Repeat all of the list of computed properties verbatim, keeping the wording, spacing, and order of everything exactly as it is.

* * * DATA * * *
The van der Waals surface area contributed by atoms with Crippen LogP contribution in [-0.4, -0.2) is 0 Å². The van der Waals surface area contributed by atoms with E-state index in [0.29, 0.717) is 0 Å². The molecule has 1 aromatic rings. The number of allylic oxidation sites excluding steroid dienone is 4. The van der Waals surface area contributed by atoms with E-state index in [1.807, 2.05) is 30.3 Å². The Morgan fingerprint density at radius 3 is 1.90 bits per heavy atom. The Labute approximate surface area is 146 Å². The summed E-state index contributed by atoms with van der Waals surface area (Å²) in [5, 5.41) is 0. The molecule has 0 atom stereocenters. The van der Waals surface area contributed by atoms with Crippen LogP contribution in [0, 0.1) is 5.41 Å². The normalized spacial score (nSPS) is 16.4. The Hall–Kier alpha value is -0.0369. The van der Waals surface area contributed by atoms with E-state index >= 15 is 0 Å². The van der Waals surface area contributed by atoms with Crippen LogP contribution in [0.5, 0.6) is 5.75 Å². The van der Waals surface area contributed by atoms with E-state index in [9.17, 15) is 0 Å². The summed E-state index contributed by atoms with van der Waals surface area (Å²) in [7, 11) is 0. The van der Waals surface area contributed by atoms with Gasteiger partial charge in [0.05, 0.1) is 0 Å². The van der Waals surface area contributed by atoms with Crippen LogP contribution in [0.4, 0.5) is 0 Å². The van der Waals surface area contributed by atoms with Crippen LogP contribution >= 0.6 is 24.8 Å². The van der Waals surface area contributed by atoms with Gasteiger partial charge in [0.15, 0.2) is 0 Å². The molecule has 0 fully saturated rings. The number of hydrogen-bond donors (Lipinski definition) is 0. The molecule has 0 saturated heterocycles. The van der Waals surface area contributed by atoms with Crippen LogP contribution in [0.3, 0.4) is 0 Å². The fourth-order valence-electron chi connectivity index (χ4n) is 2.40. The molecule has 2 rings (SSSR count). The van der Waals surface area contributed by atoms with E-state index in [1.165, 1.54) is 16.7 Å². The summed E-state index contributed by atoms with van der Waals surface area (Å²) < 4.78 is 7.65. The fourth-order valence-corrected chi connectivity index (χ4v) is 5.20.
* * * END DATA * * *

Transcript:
The van der Waals surface area contributed by atoms with Crippen LogP contribution in [-0.4, -0.2) is 0 Å². The van der Waals surface area contributed by atoms with E-state index in [0.29, 0.717) is 0 Å². The molecule has 1 aromatic rings. The number of allylic oxidation sites excluding steroid dienone is 4. The van der Waals surface area contributed by atoms with E-state index in [1.807, 2.05) is 30.3 Å². The Morgan fingerprint density at radius 3 is 1.90 bits per heavy atom. The Labute approximate surface area is 146 Å². The summed E-state index contributed by atoms with van der Waals surface area (Å²) in [5, 5.41) is 0. The molecule has 0 atom stereocenters. The van der Waals surface area contributed by atoms with Crippen LogP contribution in [0, 0.1) is 5.41 Å². The normalized spacial score (nSPS) is 16.4. The Hall–Kier alpha value is -0.0369. The van der Waals surface area contributed by atoms with E-state index >= 15 is 0 Å². The van der Waals surface area contributed by atoms with Crippen LogP contribution in [0.5, 0.6) is 5.75 Å². The van der Waals surface area contributed by atoms with E-state index in [9.17, 15) is 0 Å². The summed E-state index contributed by atoms with van der Waals surface area (Å²) in [7, 11) is 0. The van der Waals surface area contributed by atoms with Gasteiger partial charge in [0.05, 0.1) is 0 Å². The van der Waals surface area contributed by atoms with Crippen LogP contribution in [0.4, 0.5) is 0 Å². The van der Waals surface area contributed by atoms with Crippen LogP contribution >= 0.6 is 24.8 Å². The van der Waals surface area contributed by atoms with Gasteiger partial charge in [0.15, 0.2) is 0 Å². The molecule has 0 fully saturated rings. The number of hydrogen-bond donors (Lipinski definition) is 0. The molecule has 0 saturated heterocycles. The van der Waals surface area contributed by atoms with Crippen LogP contribution in [0.3, 0.4) is 0 Å². The fourth-order valence-electron chi connectivity index (χ4n) is 2.40. The molecule has 2 rings (SSSR count). The van der Waals surface area contributed by atoms with E-state index in [1.165, 1.54) is 16.7 Å². The summed E-state index contributed by atoms with van der Waals surface area (Å²) < 4.78 is 7.65. The fourth-order valence-corrected chi connectivity index (χ4v) is 5.20.